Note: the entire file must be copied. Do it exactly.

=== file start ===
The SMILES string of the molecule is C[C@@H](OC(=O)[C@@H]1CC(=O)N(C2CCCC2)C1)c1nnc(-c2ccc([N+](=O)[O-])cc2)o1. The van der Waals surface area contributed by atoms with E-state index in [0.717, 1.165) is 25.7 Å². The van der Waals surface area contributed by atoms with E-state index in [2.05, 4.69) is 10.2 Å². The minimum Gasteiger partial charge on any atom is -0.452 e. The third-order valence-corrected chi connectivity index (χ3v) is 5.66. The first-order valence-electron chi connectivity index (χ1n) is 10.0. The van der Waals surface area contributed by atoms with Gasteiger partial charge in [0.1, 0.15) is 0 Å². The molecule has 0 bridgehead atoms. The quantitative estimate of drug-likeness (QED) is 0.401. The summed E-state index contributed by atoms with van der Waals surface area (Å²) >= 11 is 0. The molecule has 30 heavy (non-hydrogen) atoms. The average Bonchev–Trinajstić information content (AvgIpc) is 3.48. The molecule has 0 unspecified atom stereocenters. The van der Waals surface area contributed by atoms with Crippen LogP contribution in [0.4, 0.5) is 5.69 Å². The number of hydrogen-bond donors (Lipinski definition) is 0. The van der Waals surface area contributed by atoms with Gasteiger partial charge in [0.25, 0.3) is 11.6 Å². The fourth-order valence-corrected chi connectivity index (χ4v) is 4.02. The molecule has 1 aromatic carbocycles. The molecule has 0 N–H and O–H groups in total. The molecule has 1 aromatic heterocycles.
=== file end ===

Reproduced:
The SMILES string of the molecule is C[C@@H](OC(=O)[C@@H]1CC(=O)N(C2CCCC2)C1)c1nnc(-c2ccc([N+](=O)[O-])cc2)o1. The van der Waals surface area contributed by atoms with E-state index in [0.717, 1.165) is 25.7 Å². The van der Waals surface area contributed by atoms with E-state index in [2.05, 4.69) is 10.2 Å². The minimum Gasteiger partial charge on any atom is -0.452 e. The third-order valence-corrected chi connectivity index (χ3v) is 5.66. The first-order valence-electron chi connectivity index (χ1n) is 10.0. The van der Waals surface area contributed by atoms with Gasteiger partial charge in [0.1, 0.15) is 0 Å². The molecule has 0 bridgehead atoms. The quantitative estimate of drug-likeness (QED) is 0.401. The summed E-state index contributed by atoms with van der Waals surface area (Å²) >= 11 is 0. The molecule has 30 heavy (non-hydrogen) atoms. The average Bonchev–Trinajstić information content (AvgIpc) is 3.48. The molecule has 0 unspecified atom stereocenters. The van der Waals surface area contributed by atoms with Crippen LogP contribution in [0.4, 0.5) is 5.69 Å². The number of hydrogen-bond donors (Lipinski definition) is 0. The van der Waals surface area contributed by atoms with Gasteiger partial charge in [0.25, 0.3) is 11.6 Å². The fourth-order valence-corrected chi connectivity index (χ4v) is 4.02. The molecule has 1 aromatic carbocycles. The molecule has 0 N–H and O–H groups in total. The molecule has 1 aromatic heterocycles.